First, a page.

The telecommunications industry suffered a defeat as judge refuses to block California’s replacement of rules scrapped by the Trump administration in 2018.
SACRAMENTO, Calif. (CN) –– AT&T and Verizon’s attempt to disconnect California’s net neutrality act stalled Tuesday, with a federal judge finding the law which prevents the “throttling” of internet speeds is not preempted by the U.S. Constitution.
U.S. District Judge John Mendez declined the telecommunication industry’s motion for preliminary injunction, granting California a win against the nation’s largest service providers in the fight over internet regulations.
Mendez, a George W. Bush appointee, said controversial changes made by the Federal Communications Commission in 2018 and the longstanding federal Communications Act do not clearly prohibit states from adopting their own net neutrality laws. He said the providers should look to Congress for more clarity on the ever-evolving issue of internet access and speeds, not the judiciary.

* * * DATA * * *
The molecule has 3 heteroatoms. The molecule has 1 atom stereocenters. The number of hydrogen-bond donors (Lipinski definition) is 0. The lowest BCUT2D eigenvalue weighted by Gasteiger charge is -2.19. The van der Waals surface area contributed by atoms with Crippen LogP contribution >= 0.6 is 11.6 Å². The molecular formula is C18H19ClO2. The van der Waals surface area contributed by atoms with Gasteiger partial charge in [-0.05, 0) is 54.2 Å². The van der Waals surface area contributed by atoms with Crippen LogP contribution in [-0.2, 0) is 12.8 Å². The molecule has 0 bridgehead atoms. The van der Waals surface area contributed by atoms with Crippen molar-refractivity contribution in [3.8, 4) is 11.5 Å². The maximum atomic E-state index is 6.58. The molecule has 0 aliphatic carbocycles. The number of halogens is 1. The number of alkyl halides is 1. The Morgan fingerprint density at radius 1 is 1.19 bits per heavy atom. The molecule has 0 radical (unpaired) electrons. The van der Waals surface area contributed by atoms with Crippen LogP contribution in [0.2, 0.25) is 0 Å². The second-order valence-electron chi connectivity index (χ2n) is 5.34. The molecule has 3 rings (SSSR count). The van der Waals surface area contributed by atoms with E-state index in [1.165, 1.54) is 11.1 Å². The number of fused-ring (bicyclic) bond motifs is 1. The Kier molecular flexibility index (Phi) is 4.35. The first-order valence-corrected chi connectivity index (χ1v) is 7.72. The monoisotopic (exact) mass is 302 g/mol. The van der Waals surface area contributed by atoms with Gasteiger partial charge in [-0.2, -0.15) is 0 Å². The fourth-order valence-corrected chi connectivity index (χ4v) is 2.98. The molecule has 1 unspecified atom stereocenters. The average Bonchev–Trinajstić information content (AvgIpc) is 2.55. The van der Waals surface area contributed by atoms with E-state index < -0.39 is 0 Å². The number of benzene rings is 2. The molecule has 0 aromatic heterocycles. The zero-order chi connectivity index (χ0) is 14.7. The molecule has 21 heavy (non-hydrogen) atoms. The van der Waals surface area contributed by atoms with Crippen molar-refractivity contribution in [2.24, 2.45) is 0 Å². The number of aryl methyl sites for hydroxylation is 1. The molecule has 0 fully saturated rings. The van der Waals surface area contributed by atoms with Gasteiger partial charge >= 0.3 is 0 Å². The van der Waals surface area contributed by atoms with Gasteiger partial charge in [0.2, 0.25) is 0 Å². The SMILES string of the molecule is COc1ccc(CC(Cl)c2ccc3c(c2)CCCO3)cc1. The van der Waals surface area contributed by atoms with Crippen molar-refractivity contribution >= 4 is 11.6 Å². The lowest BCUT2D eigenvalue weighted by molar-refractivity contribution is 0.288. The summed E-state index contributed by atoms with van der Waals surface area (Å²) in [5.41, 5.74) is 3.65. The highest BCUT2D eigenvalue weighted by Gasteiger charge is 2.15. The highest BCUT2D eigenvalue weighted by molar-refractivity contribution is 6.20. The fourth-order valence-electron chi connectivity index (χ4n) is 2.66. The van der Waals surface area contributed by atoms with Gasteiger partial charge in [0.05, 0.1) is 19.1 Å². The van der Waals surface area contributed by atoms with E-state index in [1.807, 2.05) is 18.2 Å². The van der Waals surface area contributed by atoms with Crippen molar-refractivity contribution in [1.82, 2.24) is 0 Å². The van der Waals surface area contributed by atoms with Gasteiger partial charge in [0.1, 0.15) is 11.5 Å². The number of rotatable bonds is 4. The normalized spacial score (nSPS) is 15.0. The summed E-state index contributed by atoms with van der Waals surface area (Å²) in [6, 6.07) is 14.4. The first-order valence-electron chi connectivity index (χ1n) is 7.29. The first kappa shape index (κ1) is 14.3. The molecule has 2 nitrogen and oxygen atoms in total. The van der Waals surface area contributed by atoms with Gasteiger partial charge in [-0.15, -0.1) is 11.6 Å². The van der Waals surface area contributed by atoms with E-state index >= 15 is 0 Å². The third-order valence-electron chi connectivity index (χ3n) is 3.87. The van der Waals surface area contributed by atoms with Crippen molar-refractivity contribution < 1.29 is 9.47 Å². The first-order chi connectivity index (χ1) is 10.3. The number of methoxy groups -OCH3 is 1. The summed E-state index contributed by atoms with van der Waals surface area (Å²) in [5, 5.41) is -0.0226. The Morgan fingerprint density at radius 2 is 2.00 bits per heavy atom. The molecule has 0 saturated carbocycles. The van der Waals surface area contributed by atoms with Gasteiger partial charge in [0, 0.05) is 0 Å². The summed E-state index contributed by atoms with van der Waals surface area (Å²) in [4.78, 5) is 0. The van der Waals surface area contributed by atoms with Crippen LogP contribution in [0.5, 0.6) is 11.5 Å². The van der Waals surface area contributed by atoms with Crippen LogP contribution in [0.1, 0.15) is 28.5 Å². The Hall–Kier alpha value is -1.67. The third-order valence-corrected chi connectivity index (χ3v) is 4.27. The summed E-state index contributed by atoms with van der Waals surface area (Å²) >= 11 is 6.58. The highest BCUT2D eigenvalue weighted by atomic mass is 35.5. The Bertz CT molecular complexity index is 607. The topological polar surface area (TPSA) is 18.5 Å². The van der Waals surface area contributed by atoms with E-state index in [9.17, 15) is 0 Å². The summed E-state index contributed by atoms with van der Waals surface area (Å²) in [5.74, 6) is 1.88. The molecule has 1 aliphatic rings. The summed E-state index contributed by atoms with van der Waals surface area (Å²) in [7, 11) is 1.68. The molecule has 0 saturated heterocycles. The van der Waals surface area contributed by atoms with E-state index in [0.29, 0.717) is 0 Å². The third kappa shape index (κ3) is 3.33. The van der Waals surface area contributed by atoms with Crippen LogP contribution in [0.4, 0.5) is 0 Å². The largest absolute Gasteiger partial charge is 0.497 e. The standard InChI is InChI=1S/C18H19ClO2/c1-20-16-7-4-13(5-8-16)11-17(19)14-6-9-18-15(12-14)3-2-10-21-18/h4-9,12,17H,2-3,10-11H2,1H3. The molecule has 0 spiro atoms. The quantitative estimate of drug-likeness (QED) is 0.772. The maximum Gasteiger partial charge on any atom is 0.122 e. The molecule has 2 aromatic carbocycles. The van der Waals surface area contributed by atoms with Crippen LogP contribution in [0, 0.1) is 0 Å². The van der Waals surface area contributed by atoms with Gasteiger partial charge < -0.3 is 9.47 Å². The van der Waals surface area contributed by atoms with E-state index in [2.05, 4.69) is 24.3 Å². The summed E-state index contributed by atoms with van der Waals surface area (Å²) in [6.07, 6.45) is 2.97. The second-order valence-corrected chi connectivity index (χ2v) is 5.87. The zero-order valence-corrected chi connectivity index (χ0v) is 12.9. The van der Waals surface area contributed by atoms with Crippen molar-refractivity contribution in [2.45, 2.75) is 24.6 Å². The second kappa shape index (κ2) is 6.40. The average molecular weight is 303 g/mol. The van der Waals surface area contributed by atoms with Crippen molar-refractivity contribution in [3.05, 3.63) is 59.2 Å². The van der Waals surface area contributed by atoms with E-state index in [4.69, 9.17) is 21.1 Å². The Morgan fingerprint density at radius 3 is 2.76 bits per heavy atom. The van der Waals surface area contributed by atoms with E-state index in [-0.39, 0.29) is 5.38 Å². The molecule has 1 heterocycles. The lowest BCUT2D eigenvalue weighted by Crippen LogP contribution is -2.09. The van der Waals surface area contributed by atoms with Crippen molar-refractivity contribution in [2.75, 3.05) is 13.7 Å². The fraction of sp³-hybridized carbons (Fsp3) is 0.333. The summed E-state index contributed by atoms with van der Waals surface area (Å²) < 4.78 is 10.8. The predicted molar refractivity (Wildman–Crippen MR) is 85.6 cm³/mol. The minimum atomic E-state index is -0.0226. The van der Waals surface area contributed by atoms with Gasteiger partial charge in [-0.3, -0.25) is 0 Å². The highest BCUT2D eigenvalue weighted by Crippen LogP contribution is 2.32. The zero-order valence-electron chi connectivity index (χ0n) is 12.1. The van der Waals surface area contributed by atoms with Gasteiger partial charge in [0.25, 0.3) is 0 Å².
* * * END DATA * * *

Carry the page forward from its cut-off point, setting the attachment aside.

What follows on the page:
“I don’t find the plaintiffs have demonstrated a likelihood of success on the merits at this stage of the litigation,” Mendez said, ruling from the bench. “This is not the type of pervasive regulatory system that left no room for state law.”
California may have gained an ally in the Biden administration when it comes to open internet access, but the Golden State remains locked in battle with the powerful industry over the future of the internet.
While the federal government earlier this month halted the Trump administration’s bid to overturn the state’s landmark consumer protection law, a coalition of internet service providers led by Verizon and AT&T are still looking to take down California’s net neutrality framework.
In arguing against California Senate Bill 822, the providers tried to paint the law as an attempt to regulate interstate commerce. Besides, argued plaintiffs’ lawyer Matthew Brill, the law is unnecessary as the industry has been on its best behavior since the FCC loosened regulations.
“The fact is, the internet is open and will remain open,” the providers’ attorney Matthew Brill claimed. “The internet is performing beautifully.”